Sir Isaac Newton in his Principia named Christopher as one of the pre-eminent mathematicians of the day, but it was as an architect that he was to become famous. Sir Christopher Wren, with his student Nicholas Hawksmoor and colleague Sir John Vanbrugh, dominated late seventeenth and early-eighteenth century Baroque architecture in England. Following the Great Fire of 1666, Wren was the most influential figure in the rebuilding of the city. His greatest renown was for St. Paul's Cathedral, but his major public buildings, and the delicacy and variety displayed in the fifty-or-so parish churches, also contribute to his enduring influence in architecture down to the present day.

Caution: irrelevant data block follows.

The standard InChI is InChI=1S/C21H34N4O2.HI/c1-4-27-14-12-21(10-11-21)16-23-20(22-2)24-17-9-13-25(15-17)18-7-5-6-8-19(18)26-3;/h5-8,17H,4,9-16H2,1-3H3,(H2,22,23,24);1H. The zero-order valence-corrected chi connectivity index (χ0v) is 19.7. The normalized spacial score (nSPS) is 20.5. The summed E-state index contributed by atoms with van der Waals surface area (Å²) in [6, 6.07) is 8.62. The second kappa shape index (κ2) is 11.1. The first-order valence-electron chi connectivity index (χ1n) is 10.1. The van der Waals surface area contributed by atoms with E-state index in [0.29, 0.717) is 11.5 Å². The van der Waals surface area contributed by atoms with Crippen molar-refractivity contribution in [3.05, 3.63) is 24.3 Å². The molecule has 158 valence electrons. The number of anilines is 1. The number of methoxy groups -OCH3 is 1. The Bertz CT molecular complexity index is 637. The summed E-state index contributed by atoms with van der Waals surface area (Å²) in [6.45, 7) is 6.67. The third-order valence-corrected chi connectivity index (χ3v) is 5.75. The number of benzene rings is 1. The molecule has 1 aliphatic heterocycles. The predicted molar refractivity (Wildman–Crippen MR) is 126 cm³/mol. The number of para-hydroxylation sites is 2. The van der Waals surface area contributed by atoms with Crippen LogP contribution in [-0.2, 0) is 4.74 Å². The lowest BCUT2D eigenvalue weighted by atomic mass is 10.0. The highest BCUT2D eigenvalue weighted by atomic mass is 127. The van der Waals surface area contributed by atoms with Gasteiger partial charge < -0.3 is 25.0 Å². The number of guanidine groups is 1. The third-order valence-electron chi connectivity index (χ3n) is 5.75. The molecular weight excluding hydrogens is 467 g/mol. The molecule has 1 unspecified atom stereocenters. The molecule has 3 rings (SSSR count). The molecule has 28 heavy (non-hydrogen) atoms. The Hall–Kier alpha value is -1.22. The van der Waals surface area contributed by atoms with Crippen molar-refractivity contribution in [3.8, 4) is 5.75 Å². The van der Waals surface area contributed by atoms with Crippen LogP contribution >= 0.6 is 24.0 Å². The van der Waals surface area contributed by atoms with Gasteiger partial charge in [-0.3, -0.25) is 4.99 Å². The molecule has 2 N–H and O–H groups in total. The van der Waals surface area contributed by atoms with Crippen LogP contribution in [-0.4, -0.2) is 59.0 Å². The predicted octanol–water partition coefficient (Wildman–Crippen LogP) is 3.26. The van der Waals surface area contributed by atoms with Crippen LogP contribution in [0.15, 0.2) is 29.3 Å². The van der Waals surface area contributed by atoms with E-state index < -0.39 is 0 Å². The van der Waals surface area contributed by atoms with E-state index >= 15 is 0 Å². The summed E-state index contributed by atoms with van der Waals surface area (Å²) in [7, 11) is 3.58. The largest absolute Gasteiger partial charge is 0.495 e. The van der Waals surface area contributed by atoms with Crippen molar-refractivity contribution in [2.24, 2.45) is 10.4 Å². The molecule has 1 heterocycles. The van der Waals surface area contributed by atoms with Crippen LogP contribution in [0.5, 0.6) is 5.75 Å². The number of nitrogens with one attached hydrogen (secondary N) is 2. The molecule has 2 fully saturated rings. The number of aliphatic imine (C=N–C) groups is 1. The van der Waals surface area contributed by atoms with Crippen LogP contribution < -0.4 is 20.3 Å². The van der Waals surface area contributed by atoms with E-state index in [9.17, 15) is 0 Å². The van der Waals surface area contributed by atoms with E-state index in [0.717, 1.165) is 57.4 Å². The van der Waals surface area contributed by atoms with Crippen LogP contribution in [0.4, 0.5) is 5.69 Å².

Wren was born October 20, 1632 in East …
Balakier, James. "Sir Christopher Wren". The Literary Encyclopedia. First published 26 August 2004
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